"PS This anonymous posting is really liberating! :)"
Yes. And it's the first sign of a true amateur. :)

Anonymous said...

Ah...you just have to jump into it with both feet and humbly acknowledge your strengths. For instance, I can say without hesitation that I am one of the nation's great writers of lousy query letters. See what I mean? It's easy.

Darley said...

I take "have to" to mean you really should. But of course. How else are you going to get that word of mouth started?

How often do you see a celebrity on a talk show who isn't plugging something? Shameless? Sometimes, yes. But we know what they're doing. That's how they make a living.

I think the few that take issue with your self-promotion probably just aren't used to seeing you play that role. I admit, I wasn't at first either, being a longtime reader of this blog. But you're a writer now, and you're wearing a different hat. Love it or hate it, you have to make it fit.

Hollister Ann Grant said...

Okay, folks, listen up.

If you bought Nathan's book, WRITE A REVIEW on Amazon, B&N, wherever you bought it.

You don't have to write a huge review -- a short, informal one is fine. Reviews help a book rise in the standings and let other readers know you enjoyed it.

I bought the book this past weekend and plan to write a review after I finish it.

Rebecca Stroud said...

I think marketing is a p.i.t.a. Personally, I have no problem "strutting my stuff" as I write niche books (I'm an avid animal lover and all my work involves dogs, be it a short tale or a suspense novel). So, those who care about this subject aren't really hard to convince.

However, I freely admit that I am a techno-dummie. I hate Facebook, haven't even tried Twitter, my blog is dormant, and the list goes on.

So I've basically stopped the self-promo. Be it good, bad, or ugly, I'm slogging my way through via word of mouth. Yes, I understand that people need to know my books are out there and where to find them (I am an Amazon author) but the constant pressure of marketing puts a huge damper on my time & creativity...I abhor it.

Anyway, great post, Nathan.

Patrice said...

I enjoy promoting my Brand! New! Kindle! political thriller when I remember how much fun it was to write and that even I enjoy reading it... though I rewrote it a million times. And somebody must love it because I've got five 5-star reviews and one 4 (and only one came from a relative). So... ta da... if you think you might like to hear what happens when a female V.P. gets the Dem nomination, and her GOP opponent is Jerusha Hutchins, of the large blonde hair and eight children, who is running for POTUS because G*d told her to... check out my book for the bargain price of $4.99. http://www.amazon.com/RUNNING-ebook/dp/B005AJA43O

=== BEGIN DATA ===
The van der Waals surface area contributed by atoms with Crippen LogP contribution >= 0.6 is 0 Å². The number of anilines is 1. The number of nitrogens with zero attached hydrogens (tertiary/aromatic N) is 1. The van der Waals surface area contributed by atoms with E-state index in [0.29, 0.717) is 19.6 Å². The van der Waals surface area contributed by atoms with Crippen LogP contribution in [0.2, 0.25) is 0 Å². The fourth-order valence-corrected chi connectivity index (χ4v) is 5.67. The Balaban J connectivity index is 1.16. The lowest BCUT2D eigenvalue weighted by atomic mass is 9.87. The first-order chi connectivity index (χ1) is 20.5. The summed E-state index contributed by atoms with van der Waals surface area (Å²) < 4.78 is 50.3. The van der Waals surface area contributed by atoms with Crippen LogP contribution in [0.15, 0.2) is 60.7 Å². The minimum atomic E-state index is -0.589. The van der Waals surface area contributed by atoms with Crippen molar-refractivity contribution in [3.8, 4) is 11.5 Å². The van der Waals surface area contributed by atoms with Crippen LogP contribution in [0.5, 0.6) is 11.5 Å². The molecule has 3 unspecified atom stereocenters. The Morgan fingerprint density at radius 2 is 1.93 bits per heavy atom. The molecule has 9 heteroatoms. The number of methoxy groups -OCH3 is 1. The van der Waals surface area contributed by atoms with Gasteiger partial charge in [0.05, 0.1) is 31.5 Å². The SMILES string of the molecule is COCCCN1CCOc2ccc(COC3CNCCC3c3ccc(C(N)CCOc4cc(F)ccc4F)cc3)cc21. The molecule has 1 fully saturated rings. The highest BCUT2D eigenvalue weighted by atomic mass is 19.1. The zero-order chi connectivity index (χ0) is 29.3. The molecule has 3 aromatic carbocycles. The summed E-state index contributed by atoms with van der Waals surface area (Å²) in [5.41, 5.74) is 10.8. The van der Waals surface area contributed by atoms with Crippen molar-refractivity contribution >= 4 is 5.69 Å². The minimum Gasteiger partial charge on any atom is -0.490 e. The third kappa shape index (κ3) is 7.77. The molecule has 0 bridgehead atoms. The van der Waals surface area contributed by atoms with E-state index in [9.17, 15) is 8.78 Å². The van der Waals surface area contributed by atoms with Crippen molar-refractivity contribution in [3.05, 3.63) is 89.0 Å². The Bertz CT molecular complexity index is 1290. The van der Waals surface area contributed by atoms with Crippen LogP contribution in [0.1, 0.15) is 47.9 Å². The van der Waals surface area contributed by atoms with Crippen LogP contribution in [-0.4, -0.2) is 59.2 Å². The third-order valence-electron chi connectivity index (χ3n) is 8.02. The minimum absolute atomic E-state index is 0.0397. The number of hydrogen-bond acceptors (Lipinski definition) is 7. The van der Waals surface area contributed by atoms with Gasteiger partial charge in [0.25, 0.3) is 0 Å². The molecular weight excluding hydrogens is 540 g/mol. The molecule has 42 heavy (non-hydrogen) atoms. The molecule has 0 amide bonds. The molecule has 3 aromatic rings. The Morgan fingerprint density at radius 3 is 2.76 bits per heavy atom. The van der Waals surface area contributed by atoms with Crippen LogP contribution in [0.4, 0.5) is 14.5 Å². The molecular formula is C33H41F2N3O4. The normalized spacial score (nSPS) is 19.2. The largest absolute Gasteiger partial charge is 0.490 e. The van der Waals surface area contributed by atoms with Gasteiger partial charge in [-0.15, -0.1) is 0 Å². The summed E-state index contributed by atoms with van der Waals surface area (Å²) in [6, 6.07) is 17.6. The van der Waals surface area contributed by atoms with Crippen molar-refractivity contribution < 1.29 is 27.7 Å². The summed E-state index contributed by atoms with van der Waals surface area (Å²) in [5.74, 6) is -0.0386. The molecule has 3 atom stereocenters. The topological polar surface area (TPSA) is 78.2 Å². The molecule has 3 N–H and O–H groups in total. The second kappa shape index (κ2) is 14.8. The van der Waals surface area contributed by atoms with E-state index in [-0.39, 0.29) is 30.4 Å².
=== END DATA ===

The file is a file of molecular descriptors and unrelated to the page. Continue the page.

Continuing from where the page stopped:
Sommer Leigh said...

I feel like us readers need to band together and start a program of promotion for our favorite authors and do some of the leg work for the people and books we love. Like, every author should be given their own little fan club to help them with this part of the deal.

I think it is also good to remind each other periodically that the best thing we can do for writers we love is to read, write reviews and spread the word.

j a zobair said...

I get that people who want lit agent advice are not necessarily the same people who want a children's book. But if you made a Venn diagram, there would be a lot of overlap. I mean who doesn't know a kid who reads?

I buy books all the time that I might not love, to support friends and also bloggers who I like. I bought four copies of a blogging friend's self-pubbed book (which is fantastic, by the way) and have given the copies to friends. To support him.

I've gotten a lot more than I've given as a lurker on this blog. No, Nathan isn't my friend. But he's been helpful to my process and I do not mind at all suporting him. I have an eight year old son. No brainer.

The first rule of self promoting with a blog is to GIVE your readers some information they need or want. Not to talk about your cat or your divorce or your rejections. At least not exclusively. (I say this as someone who just posted about a 73 year old "parakeet"). My point is if your story is set in Nepal, blog about Nepal. If your character is a famous chef, give recipes. Etc. At least some of the time. Nathan has done that in spades. And he has a following. And he'd be an idiot not to leverage that in his author process.

Roger Floyd said...

I think that people aren't so much repelled by tasteful self-promotion as they are by shameless, obnoxious or overbearing self-promotion. A simple note on Facebook or Twitter to alert your friends is okay. A reading at a bookstore can be worthwhile. Distributing a few bookmarks with your book info won't alienate many potential readers. The point is to do it tastefully and discretely and leave the offensive self-promotion to the other guy.

Marsha Sigman said...

I had some extra time so I thought I would check in and Holy Hell what is with all this drama???

If you don't like Nathan's blog or you find it offensive or self serving, then just GO AWAY.

As for you, Nathan. You ARE freakin' awesome and you wrote a great book. Embrace it. Promote it. Sell it.